So let this salad sustain you through the winter. Maybe this kale salad can be your daily ritual, one that grounds you as you weather this season and look forward in hope to the next.
Winter Survival Kale Salad
Linea Caffe uses a kind of baby kale that I cannot seem to find anywhere, but I love this the sprawling flat leaves and purple veins of Russian Red Kale, a variety available only around this time of year. The Napa cabbage, which is milder, adds a nice, brightening crunch to the salad. You won’t regret being generous with the dressing here, whose creaminess balances out the bitterness of the greens. The work in creating this salad lies mainly in ingredient prep; otherwise, it’s mere assemblage. To make it more filling, add in some shredded chicken thigh, which is an optional add-on at Linea.
Serves one as a meal, two as a side
3 cups chopped Russian red kale (about 5 stalks), or whatever kale variety you have on hand.
1 cup Napa cabbage, shredded
1 small orange, skinned, segmented, and cut into wedges*
A generous handful of pecans, about 8-10
2 tablespoons fried shallots**
*Here’s how to cut citrus segments.
For the dressing:
2 tablespoons fruity olive oil
¼ teaspoon sea salt
Preheat oven to 350 degrees Fahrenheit. While the oven is warming up, chop the kale and the cabbage. The preparation of this salad requires grooming the individual ingredients in order to make the Gestalt whole as it should be. I find that the best way to chop the kale is to first rip the leaves off the kale with your hands and chopping the leaves after.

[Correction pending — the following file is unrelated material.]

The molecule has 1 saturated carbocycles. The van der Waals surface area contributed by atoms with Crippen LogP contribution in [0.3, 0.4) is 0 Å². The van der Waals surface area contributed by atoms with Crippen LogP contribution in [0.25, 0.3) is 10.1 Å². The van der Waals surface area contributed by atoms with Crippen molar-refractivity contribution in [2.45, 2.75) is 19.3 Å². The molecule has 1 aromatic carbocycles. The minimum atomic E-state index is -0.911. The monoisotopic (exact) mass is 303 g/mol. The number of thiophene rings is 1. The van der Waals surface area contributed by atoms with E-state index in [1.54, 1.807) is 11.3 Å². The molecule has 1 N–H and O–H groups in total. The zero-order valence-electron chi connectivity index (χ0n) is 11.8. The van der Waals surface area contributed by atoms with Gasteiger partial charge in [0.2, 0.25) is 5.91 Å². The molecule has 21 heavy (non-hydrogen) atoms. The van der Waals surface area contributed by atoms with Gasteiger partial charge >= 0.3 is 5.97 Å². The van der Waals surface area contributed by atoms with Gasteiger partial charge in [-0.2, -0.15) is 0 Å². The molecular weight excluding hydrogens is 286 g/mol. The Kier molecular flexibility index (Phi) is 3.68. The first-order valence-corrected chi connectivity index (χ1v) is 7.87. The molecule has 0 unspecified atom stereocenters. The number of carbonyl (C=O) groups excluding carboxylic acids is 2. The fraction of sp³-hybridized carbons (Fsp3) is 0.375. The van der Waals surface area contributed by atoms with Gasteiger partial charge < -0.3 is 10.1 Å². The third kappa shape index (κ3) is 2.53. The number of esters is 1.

Let the rhythm of chopping be a meditation unto itself. The crunch of the cut into a large Napa cabbage is extremely satisfying. Ideally, you’d prepare this salad slowly and thoughtfully, letting yourself ease into daydreams and big ideas.
Whenever the oven is ready, toast the pecans for five minutes, being careful not to let the pecans burn by checking up periodically. Do enjoy the aroma that the toasted pecans emanate, and you’ll see that the pecans are done by the darker color and shiny oils that have appeared on their surface. Remove from oven and set aside to cool.
Prepare dressing by mashing the avocado with a fork. Stir in the olive oil and sea salt.
In a bowl, combine the kale, cabbage, orange wedges, and dressing. Use your hands to massage the dressing into the kale, which is as it sounds: gripping and smothering the avocado into the kale, as with massage oil on skin.
Finish by topping the salad with the toasted pecans and fried shallots. Consume immediately, but leisurely.